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How I Fell in Love with Mudras by Deirdre Breen

03/05/2020 7:33 AM | Anonymous

Mudras were a mystery, and one I didn’t think I was “allowed” to explore. I thought they were only used by the “Grand Poobah” of yoga and, therefore, I didn’t touch them (pun intended) until … well, I am getting ahead of myself. 

At my March YTA workshop I hope to save others from the unnecessary delay in discovering the support available in reaching for mudras in daily life. As the saying goes, having a relationship with mudras has made all the difference in my living. So, if you have any curiosity about mudras, I invite you wholeheartedly to join me! (There’s a mudra for wholeheartedness, did you know that?) 

I first reached for the assistance of mudras as a teacher, not as a student. I was creating a curriculum for an Ayurveda and Yoga Study Group to help yoga teachers and students better understand how these ancient twin sciences can help balance our dosha and access our vital life force. As a health coach, yogi, and Ayurvedic health counselor, it is my job to support clients in creating a personalized approach to meet their individual health goals. Providing accessible and efficient tools are crucial aspects of my work and mudras help my clients and I succeed. 

Ayurveda is the first whole medical system of our world with lifestyle as a founding principle. The study course I was designing included an assessment process to teach individuals to know their dosha and recognize the signs and symptoms of imbalances. This of course is crucial to avoid the disease process that follows chronic imbalances. Mudras are very useful tools to rebalance the elemental matrix. When we consider that in the palm of our hand we can influence our heart rate; in the tips of your fingers we can adjust our thyroid; or with a snap of our fingers ignite our digestion—the power of the mudras, while not as transformative as the breath, run a close second to the tools we carry with us. 

No matter where we are or what we are doing, we can almost always assume a mudra to calm our anxiety, secure our boundaries, fortify our immune system, or get energized. As I designed the study course, the mudras were teaching me! I discovered they have a consciousness of their own, and like benevolent spirits guiding, they taught me to reach for them. I don’t like to say use them, because just like a friend, we don’t want to use anyone, but rather I appreciate them and relate to their qualities.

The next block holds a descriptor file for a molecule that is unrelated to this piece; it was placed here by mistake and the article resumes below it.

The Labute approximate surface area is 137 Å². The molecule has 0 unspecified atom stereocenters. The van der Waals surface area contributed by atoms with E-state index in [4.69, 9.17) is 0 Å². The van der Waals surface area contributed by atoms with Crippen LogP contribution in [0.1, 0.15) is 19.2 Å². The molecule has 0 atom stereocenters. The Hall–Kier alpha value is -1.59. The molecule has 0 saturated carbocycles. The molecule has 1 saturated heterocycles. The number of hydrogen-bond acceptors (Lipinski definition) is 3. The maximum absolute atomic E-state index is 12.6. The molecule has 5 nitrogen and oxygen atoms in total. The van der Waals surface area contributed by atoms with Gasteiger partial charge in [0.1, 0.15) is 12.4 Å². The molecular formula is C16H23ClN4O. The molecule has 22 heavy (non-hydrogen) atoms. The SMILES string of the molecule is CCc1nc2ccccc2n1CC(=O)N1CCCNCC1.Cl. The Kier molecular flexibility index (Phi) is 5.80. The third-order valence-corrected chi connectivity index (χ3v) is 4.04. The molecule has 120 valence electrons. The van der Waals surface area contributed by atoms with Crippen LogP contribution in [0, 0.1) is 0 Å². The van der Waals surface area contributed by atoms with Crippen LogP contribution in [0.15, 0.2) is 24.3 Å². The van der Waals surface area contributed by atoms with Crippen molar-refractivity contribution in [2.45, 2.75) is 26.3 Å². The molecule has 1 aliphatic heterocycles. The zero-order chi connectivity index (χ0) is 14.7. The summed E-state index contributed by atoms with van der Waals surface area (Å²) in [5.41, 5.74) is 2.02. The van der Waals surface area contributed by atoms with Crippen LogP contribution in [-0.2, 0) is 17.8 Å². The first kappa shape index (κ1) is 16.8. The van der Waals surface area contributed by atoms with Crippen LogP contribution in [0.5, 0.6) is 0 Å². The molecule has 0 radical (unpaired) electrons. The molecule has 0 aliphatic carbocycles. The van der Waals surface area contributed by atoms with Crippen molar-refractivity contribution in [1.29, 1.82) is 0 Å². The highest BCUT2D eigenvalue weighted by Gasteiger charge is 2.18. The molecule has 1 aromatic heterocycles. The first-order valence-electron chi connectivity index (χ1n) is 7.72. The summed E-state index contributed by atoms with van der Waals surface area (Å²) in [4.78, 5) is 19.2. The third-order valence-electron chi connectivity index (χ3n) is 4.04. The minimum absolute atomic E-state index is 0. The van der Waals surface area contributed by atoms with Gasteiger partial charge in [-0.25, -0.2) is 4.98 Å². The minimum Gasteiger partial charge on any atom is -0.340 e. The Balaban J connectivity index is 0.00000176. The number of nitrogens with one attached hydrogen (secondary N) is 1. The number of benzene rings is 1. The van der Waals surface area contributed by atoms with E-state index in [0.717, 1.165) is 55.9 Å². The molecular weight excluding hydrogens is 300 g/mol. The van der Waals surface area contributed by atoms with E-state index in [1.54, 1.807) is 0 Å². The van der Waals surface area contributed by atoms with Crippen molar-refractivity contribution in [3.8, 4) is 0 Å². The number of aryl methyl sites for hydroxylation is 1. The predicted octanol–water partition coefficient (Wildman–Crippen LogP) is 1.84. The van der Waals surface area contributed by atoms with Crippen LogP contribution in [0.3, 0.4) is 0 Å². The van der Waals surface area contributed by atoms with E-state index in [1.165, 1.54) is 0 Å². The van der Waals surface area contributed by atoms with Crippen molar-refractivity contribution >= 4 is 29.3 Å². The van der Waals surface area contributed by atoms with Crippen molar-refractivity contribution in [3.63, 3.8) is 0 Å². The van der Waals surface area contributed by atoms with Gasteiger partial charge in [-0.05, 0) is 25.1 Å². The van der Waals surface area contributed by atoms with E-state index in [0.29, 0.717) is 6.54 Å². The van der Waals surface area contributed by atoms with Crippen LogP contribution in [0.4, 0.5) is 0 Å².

In my daily living, I balance my dosha, which usually means keeping vata in check with kurma mudra. This reduces vata’s forces of wind so that my systems don’t dry up or whip my thoughts around hither and thither like leaves on a windy day. I also engage samana vayu mudra before every meal to optimize digestion; I reach for pala mudra before a difficult conversation to calm anxiety; and I always seek pruna jnanam for discernment when making important decisions. I have a holy host of powerful forces at the ready to assist me in meeting life with a stable and confident posture. Until of course I can’t, as Dr. Suess says in Oh the places you’ll go, “…you’ll move mountains kid, except when you don’t, because sometimes you won’t!” And then there’s a mudra for that—despair and depression can be met with nonjudgmental support and the uplifting qualities of vajraprandama mudra.

As the practice and teaching of yoga evolves, She, our beloved Mother Yoga, remains steadfast and true. Her yamas and niyamas are our anchors while her sister, Ayurveda—the first lifestyle medicine—offers her tridoshic philosophy to guide our daily bread and breath. Yoga teachers are more sophisticated and are exploring beyond the physical stretch of asana and into the subtle body. We are hungry to understand how asana, pranayama, kriya, mantra, mudra, and meditation influence our subtle bodies; and how the subtle doshic forces of prana, tejas, and ojas guide the expression of their physical counterparts of vata, pitta, and kapha. These biological forces govern all life on earth; the wind, the rain, and the fire. Our ability to respect and cooperate with them is a great need. 

We’ve seen how the forces of vata (wind) blow the fire element to devastating effect, for example, in Australia, California, and Brazil most recently. And we’ve seen how the earth’s instability (150 earthquakes across the globe in 2019) threatens our most fundamental needs of shelter, food, and a sense of belonging. While I can’t guarantee mudras will save the world, I can provide a comprehensive overview of them. Perhaps with this introduction the living gifts of mudra can enter your life, offering their handy access. And while you may not love them as I do, you will certainly come to appreciate them and one day may even find yourself telling a family member, friend, or student, “You know, there is a mudra that could help you.”

Learn more about Deirdre at deirdrebreen.info

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